Earnings and Sales Growth: Over the last twelve months, earnings grew by almost 17%, while sales growth was more modest, at about 4.55%. Growing earnings faster than sales is hard to do, and generally not sustainable in the long-term; however it is also a positive mark of management’s ability to maximize their business operations. In the most recent quarter, earnings grew about 7% while sales growth was 3.63%. CSCO has a very healthy operating profile, with Net Income running at 22.3% of Revenues over the last twelve months. That number declined in the last quarter to 16.4%, but even so remains healthy.
Free Cash Flow: CSCO’s free cash flow over the last twelve months is $14.9 billion. This is a number that the company has historically managed to maintain at very healthy levels and translates to a Free Cash Flow Yield of 7.64%.
Debt to Equity: CSCO has a conservative, manageable debt-to-equity ratio of .43. CSCO’s balance sheet shows more than $33.4 billion in cash and liquid assets versus about $14.4 billion in long-term debt. Servicing their debt is not a concern, and liquidity to pursue additional expansion or return value to shareholders via stock buyback or increased dividends is excellent.
Dividend: CSCO currently pays an annual dividend of $1.40 per share, which translates to an annual yield of about 3.04% at the stock’s current price.
Price/Book Ratio: there are a lot of ways to measure how much a stock should be worth; but one of the simplest methods that I like uses the stock’s Book Value, which for CSCO is $7.91 per share; this is where the biggest cracks in the bargain argument really exist. At the stock’s current price, its Price/Book ratio, at 5.86, is more than twice as high as its historical average of 2.9; a drop to par with that average puts the stock at risk of a decline of more than -50% to around $23 per share from its current price. That would also put the stock at price levels it hasn’t seen since early 2016. Working with the stock’s Price/Cash Flow ratio is somewhat more favorable, but still overvalued, since the stock is -7% above its historical average, providing a “fair value” target at around $43 per share.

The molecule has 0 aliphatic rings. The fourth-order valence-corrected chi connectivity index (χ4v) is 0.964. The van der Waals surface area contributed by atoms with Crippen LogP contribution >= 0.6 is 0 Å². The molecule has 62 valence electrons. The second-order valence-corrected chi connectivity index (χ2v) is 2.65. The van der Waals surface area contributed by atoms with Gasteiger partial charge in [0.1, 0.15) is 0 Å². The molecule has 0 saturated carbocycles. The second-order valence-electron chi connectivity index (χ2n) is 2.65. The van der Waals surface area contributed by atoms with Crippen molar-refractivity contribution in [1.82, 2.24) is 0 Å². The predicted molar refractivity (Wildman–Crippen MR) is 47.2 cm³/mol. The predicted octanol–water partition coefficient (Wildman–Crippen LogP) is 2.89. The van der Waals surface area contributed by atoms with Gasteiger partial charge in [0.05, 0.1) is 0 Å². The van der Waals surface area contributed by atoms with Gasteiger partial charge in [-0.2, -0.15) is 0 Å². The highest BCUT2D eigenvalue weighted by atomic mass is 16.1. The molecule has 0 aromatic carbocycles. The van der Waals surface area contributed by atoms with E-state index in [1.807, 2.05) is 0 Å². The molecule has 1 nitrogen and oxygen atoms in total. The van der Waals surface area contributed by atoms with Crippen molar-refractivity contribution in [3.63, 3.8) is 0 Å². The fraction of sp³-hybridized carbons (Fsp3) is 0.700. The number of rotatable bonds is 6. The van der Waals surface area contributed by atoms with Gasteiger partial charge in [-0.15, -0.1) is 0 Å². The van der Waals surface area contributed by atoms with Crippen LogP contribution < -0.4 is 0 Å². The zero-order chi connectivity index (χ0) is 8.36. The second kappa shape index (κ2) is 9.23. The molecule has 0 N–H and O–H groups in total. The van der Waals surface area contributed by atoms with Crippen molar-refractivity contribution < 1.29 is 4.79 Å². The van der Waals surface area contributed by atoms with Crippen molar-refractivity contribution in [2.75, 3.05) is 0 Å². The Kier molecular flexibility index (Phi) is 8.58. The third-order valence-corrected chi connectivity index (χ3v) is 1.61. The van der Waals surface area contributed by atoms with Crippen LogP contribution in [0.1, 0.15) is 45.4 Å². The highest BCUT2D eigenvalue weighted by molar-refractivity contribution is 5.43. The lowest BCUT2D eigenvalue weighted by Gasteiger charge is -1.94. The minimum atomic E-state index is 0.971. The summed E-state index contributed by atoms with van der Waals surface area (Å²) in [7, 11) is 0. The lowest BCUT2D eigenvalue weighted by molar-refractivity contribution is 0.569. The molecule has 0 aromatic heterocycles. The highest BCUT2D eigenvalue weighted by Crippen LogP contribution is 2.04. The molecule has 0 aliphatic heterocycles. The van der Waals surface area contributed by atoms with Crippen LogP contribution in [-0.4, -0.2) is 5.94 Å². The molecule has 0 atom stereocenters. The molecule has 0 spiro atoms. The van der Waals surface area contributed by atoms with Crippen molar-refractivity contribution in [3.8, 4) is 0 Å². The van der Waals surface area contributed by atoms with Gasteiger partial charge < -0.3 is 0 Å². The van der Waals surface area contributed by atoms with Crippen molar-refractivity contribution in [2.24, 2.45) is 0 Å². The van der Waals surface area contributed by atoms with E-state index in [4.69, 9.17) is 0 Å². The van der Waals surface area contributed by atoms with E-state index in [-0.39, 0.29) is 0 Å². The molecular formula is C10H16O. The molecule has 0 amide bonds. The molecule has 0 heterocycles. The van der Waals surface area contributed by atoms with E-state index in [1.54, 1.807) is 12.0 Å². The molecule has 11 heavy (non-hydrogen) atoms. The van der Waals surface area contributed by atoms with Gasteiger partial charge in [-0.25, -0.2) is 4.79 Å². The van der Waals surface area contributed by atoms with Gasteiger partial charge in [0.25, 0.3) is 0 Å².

Here’s a look at the stock’s latest technical chart.
Current Price Action/Trends and Pivots: The diagonal red line traces the stock’s upward trend from late December 2018 to mid-July and provides the reference for calculating the Fibonacci retracement levels indicated by the horizontal red lines on the right side of the chart. The stock’s decline from that point followed a rapid, steep slope, with an overnight gap in mid-August that pushed the stock to a low point around $46 per share. The stock temporarily rallied to a short-term high at around $50 before dropping back to near that level below the 61.8% retracement line. The stock is currently sitting practically on top of support from the August low, but a drop below $46 could see the stock drop as far as the 88.6% retracement line, which is around $42 per share. If the stock can break above immediate resistance at $47 as shown by the 61.8% retracement line, the stock could rally to about $51 where the 382.% retracement line rests.
Near-term Keys: “Buying the dip” right now looks tempting, but it is also a pretty aggressive move; it’s hard to say that’s a smart bet under current market conditions, even with recent optimism on the trade front. If you prefer to work with short-term trading strategies, the stock could offer an interesting momentum-based opportunity, if the stock can hold support at around $46 and even start moving higher. If it can break immediate resistance, you could use it as a signal to buy the stock or work with call options with an eye on $51 as a target price. A drop below $46 would be a strong signal to consider shorting the stock or buying put options, with $42 offering a useful target for a bearish trade.